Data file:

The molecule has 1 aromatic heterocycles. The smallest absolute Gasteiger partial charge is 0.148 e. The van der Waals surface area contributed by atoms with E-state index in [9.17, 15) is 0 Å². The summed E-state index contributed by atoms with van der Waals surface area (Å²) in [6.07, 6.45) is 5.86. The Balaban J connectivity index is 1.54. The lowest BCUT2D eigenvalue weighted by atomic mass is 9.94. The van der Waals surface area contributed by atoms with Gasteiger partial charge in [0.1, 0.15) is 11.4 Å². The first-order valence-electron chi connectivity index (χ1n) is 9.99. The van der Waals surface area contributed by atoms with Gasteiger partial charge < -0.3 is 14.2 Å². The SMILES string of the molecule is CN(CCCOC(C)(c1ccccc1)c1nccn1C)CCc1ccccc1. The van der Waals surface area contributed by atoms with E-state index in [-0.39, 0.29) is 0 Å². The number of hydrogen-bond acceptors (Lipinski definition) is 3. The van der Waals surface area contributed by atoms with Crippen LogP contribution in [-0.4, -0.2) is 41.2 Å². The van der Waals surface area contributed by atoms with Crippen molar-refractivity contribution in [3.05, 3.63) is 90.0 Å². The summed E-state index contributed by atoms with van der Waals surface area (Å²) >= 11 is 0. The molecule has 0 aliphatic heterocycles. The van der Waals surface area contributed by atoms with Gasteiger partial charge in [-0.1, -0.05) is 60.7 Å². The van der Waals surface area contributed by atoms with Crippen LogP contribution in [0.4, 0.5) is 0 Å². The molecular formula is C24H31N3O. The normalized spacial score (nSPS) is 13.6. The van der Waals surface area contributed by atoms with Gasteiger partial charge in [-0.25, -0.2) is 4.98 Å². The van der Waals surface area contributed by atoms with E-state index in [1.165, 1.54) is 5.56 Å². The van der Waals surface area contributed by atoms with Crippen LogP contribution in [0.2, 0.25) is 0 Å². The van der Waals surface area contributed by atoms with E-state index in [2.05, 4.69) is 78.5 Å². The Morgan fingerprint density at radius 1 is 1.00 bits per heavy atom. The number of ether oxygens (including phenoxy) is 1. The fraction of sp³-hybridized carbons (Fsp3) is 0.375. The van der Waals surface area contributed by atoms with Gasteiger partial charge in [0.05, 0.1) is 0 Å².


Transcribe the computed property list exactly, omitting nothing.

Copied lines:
The molecule has 1 aromatic heterocycles. The smallest absolute Gasteiger partial charge is 0.148 e. The van der Waals surface area contributed by atoms with E-state index in [9.17, 15) is 0 Å². The summed E-state index contributed by atoms with van der Waals surface area (Å²) in [6.07, 6.45) is 5.86. The Balaban J connectivity index is 1.54. The lowest BCUT2D eigenvalue weighted by atomic mass is 9.94. The van der Waals surface area contributed by atoms with Gasteiger partial charge in [0.1, 0.15) is 11.4 Å². The first-order valence-electron chi connectivity index (χ1n) is 9.99. The van der Waals surface area contributed by atoms with Gasteiger partial charge < -0.3 is 14.2 Å². The SMILES string of the molecule is CN(CCCOC(C)(c1ccccc1)c1nccn1C)CCc1ccccc1. The van der Waals surface area contributed by atoms with E-state index in [-0.39, 0.29) is 0 Å². The number of hydrogen-bond acceptors (Lipinski definition) is 3. The van der Waals surface area contributed by atoms with Crippen LogP contribution in [-0.4, -0.2) is 41.2 Å². The van der Waals surface area contributed by atoms with Crippen molar-refractivity contribution in [3.05, 3.63) is 90.0 Å². The summed E-state index contributed by atoms with van der Waals surface area (Å²) >= 11 is 0. The molecule has 0 aliphatic heterocycles. The van der Waals surface area contributed by atoms with Gasteiger partial charge in [-0.1, -0.05) is 60.7 Å². The van der Waals surface area contributed by atoms with Crippen LogP contribution in [0.4, 0.5) is 0 Å². The molecular formula is C24H31N3O. The normalized spacial score (nSPS) is 13.6. The van der Waals surface area contributed by atoms with Gasteiger partial charge in [-0.25, -0.2) is 4.98 Å². The van der Waals surface area contributed by atoms with E-state index in [1.165, 1.54) is 5.56 Å². The van der Waals surface area contributed by atoms with Crippen LogP contribution in [0.2, 0.25) is 0 Å². The van der Waals surface area contributed by atoms with E-state index in [2.05, 4.69) is 78.5 Å². The Morgan fingerprint density at radius 1 is 1.00 bits per heavy atom. The number of ether oxygens (including phenoxy) is 1. The fraction of sp³-hybridized carbons (Fsp3) is 0.375. The van der Waals surface area contributed by atoms with Gasteiger partial charge in [0.05, 0.1) is 0 Å².